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Mayor Bloomberg demands higher taxes for all

August 14, 2011

Seeking a way out of the nation’s deficit mess, Mayor Bloomberg for the first time yesterday proposed a specific solution — hike taxes across the board, not just on the rich, but for everyone.

“If you want to raise taxes, don’t pick one class of people and say, ‘I think they have too much money,’ or ‘I don’t think they have enough money,’ or whatever,” the mayor declared. “Raise everybody’s taxes 1 or 2 percent,whatever.”

For days, Bloomberg has been pounding both Democrats and Republicans in the deficit debacle for taking the nation to the edge of default before reaching a short-term deal that lifted the $14.29 trillion debt ceiling 10 hours before the deadline.He didn’t let up yesterday on his weekly WOR radio show.

“It cannot go on,” the mayor insisted. “It’s dysfunctionalgovernment.”Although he’s counseled against raising city and state taxes, Bloomberg noted that federal rates are “very low compared to other developed societies.”That later prompted a caller to ask what he would do to resolve the impasse in Washington.

“We can sit here forever and say we’re going to reform the tax code, we’re going to reform how Medicaid is done — you will never get it done,” Bloomberg responded. “The easiest ways, the most practical ways, and maybe the fairest ways is everybody a little bit.”Mayoral spokesman Stu Loeser emphasized that his boss was calling for a tax increase only as part of a long-term agreement down the road.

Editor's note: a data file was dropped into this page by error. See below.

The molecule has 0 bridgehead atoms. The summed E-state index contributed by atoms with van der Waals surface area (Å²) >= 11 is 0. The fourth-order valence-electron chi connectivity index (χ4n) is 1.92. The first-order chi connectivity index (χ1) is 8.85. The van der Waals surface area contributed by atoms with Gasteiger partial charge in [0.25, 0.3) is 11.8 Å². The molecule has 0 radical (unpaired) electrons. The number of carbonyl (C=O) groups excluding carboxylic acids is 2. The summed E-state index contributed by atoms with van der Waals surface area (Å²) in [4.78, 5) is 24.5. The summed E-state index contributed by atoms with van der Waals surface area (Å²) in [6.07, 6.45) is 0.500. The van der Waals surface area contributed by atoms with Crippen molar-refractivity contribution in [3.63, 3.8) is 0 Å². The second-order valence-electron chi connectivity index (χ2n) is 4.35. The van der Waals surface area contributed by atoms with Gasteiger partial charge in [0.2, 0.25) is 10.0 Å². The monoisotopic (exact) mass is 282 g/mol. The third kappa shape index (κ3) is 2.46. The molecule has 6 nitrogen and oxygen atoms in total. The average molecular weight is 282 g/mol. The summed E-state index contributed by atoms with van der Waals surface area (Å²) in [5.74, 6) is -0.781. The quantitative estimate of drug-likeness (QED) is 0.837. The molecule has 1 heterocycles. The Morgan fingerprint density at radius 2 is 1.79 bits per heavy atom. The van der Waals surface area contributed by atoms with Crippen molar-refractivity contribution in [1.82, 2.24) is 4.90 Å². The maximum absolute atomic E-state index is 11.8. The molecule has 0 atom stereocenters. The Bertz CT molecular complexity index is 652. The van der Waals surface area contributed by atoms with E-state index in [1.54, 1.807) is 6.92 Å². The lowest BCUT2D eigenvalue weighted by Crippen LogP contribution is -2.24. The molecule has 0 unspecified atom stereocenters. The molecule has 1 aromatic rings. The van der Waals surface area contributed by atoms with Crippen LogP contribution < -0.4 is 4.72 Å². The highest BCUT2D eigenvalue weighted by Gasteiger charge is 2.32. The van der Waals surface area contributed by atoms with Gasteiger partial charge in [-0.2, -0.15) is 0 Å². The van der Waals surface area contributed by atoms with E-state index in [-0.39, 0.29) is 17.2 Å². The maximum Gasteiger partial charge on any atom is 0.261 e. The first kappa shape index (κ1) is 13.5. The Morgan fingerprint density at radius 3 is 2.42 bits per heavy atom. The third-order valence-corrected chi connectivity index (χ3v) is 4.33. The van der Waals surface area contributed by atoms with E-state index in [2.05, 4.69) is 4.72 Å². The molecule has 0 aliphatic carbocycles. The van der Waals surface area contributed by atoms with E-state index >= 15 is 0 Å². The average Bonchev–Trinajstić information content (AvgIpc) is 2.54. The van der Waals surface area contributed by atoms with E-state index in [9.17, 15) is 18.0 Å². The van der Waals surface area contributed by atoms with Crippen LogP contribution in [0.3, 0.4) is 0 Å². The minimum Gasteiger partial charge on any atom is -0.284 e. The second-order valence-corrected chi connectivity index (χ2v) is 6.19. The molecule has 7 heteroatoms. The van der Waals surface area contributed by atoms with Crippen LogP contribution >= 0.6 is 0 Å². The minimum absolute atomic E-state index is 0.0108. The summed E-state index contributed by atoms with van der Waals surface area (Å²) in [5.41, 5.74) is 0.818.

The top federal tax of 35 percent will jump to 39.6 percent if tax cuts enacted under President George W. Bush aren’t extended past 2012. The cost of a 10-year extension has been put at $3.7 trillion by the liberal-leaning Center on Budget & Policy Priorities.

Bloomberg is suggesting a far smaller hike.Dan Cantor, of the Working Families Party, one of the earliest to demand higher taxes on millionaires, dismissed Bloomberg’s suggestion as a “nonstarter.”

“The mayor lives in a world of his own,” Cantor charged. “It doesn’t make sense to ask a salesman or a waitress making $3,000 a month to pay the same taxes as a commodities trader making $300,000 a month.”

City Councilwoman Tish James (D-Brooklyn), another longtime advocate for taking more taxes from the rich, wasn’t ready to include the poor and middle class for the sake of compromise.

“Over the years, not everyone was given tax breaks,” she said. “The tax breaks went to the wealthy.”

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